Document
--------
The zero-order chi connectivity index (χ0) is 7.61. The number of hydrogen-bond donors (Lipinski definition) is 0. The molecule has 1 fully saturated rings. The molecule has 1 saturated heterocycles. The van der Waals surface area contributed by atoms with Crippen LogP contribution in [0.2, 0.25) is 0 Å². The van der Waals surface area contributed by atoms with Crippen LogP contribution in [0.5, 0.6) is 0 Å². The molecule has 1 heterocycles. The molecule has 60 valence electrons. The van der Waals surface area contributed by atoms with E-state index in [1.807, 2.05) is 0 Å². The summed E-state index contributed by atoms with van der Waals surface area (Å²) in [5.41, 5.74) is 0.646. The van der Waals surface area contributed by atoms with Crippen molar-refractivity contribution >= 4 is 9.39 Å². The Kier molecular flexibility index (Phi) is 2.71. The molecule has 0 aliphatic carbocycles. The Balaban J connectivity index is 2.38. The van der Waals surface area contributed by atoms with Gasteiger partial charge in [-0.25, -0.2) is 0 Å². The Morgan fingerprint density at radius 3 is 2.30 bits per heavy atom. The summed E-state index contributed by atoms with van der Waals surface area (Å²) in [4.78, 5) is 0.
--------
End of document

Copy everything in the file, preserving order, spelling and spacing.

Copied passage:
The zero-order chi connectivity index (χ0) is 7.61. The number of hydrogen-bond donors (Lipinski definition) is 0. The molecule has 1 fully saturated rings. The molecule has 1 saturated heterocycles. The van der Waals surface area contributed by atoms with Crippen LogP contribution in [0.2, 0.25) is 0 Å². The van der Waals surface area contributed by atoms with Crippen LogP contribution in [0.5, 0.6) is 0 Å². The molecule has 1 heterocycles. The molecule has 60 valence electrons. The van der Waals surface area contributed by atoms with E-state index in [1.807, 2.05) is 0 Å². The summed E-state index contributed by atoms with van der Waals surface area (Å²) in [5.41, 5.74) is 0.646. The van der Waals surface area contributed by atoms with Crippen molar-refractivity contribution >= 4 is 9.39 Å². The Kier molecular flexibility index (Phi) is 2.71. The molecule has 0 aliphatic carbocycles. The Balaban J connectivity index is 2.38. The van der Waals surface area contributed by atoms with Gasteiger partial charge in [-0.25, -0.2) is 0 Å². The Morgan fingerprint density at radius 3 is 2.30 bits per heavy atom. The summed E-state index contributed by atoms with van der Waals surface area (Å²) in [4.78, 5) is 0.